One of the difficulties I always have had with checking out the antennas on the airplane is the difficulty in reaching the connectors on the back of the radio. The Escort II is mounted between my shins, with the connectors almost to my ankles. The tight cockpit wouldn't let me bend over that far...even if I COULD bend over that far.
So: I'd put a short segment of coax to the radio, and use BNC connectors to hook on to the coax from the antenna. The local electrical supply store had had 3' segments of RG-58 ("Lan Cables") for less than two connectors would cost, and that three feet of length brought the ends just to the area next to the seat...perfect. I labeled each cable segment appropriately, then attached the antenna BNCs to the connector. I hooked my (previously good) receive antenna to the transmit side, and the new one to the receive side...I figured any gross antenna problem would then be noticeable.
I flew it last Saturday. There wasn't anyone I knew with a handheld about, but no one complained about my radio quality. The new antenna seemed to receive fine; I heard pattern calls from airports ~30 miles away. Other planes in the pattern were obviously waiting for my radio calls to complete before starting their own (one of my previous clues that my antenna was bad was lifting my finger off the mike button and often hearing someone half-way through their position call).
Well, it works...at least, it works in receive, which really only needed a coat-hanger. Time will tell, as far as durability is concerned. The Semi-Weir'd and Half-Brassed antennas are both sitting partially-completed on my workbench; I'll probably finish them as the mood strikes. With my installation, a complete antenna change will only take five minutes or so.
"CW McCall's Revenge," just adding up the pieces that went into that particular antenna, cost less than $20 including the connectors. The nice thing about it is that the coax connector is on the antenna side; there's no bulge atop my baggage shelf to get snagged by stuff or sat upon (I often sit on the shelf to work on my panel).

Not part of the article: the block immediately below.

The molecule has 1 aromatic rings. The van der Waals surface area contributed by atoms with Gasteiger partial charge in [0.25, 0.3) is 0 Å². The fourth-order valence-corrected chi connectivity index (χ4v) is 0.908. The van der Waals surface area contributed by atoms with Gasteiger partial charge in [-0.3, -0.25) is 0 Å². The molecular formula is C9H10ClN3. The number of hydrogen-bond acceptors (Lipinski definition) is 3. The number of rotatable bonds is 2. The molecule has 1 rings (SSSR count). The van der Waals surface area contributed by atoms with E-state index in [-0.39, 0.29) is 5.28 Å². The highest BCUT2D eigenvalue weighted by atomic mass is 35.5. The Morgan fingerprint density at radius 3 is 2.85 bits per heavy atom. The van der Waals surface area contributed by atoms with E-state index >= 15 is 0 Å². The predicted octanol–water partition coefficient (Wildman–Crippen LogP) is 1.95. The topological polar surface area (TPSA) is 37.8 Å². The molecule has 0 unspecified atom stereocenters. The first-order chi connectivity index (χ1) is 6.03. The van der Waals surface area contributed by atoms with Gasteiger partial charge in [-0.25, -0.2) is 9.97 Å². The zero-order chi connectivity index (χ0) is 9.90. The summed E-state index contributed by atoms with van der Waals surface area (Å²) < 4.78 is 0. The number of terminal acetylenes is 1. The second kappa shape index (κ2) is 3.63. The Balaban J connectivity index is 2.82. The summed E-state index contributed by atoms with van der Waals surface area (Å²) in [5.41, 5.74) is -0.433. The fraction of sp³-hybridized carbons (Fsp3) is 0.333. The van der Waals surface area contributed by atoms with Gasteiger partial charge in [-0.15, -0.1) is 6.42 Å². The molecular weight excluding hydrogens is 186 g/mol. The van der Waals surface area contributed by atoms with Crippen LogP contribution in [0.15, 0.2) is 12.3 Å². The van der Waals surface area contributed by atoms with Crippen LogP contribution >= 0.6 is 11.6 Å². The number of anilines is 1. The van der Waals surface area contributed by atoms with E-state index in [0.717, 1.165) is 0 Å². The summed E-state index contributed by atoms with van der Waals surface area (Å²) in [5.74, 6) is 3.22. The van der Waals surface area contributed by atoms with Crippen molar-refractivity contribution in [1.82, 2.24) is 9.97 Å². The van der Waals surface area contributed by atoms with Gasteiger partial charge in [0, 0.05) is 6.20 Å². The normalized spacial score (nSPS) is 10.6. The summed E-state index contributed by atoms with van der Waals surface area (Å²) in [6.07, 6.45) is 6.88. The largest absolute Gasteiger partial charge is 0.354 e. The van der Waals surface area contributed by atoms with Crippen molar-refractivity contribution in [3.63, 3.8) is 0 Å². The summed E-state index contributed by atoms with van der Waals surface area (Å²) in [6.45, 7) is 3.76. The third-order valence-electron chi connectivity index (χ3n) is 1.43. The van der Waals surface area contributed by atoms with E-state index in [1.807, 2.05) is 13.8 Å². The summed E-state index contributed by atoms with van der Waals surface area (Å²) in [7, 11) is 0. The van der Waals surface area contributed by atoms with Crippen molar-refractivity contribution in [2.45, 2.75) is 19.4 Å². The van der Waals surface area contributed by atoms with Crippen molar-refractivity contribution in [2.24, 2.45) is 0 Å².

Well, in any case, I'm cured of my Antenna Madness. One of the funner diseases I've had this year. Sure beats Landing-Gear Lumbago...:-)
[Post-Post-Script: After about three months, still working fine.
I can receive radios from airplanes at airports fifty miles away...RJW
15 June 2001]
This may merely be a poor-workmanship issue on my part. But...the lug is big, and isn't really designed to be soldered to. The solder stayed stuck with the wire, and the whole wire came lose on the lug. It may be that the lug doesn't take solder well, and it's fairly hefty size means that one has to *really* heat it up to avoid a cold-solder joint like what I had.
I have decided to no longer depend on a solder connection to this lug I've added a conventional crimp-on terminal to the grounding wire and eliminated the anchor nut on one side. I now use a conventional nut, which holds the grounding terminal in place. It's a little more awkward to handle, but not that bad.
Comments? Contact Ron Wanttaja.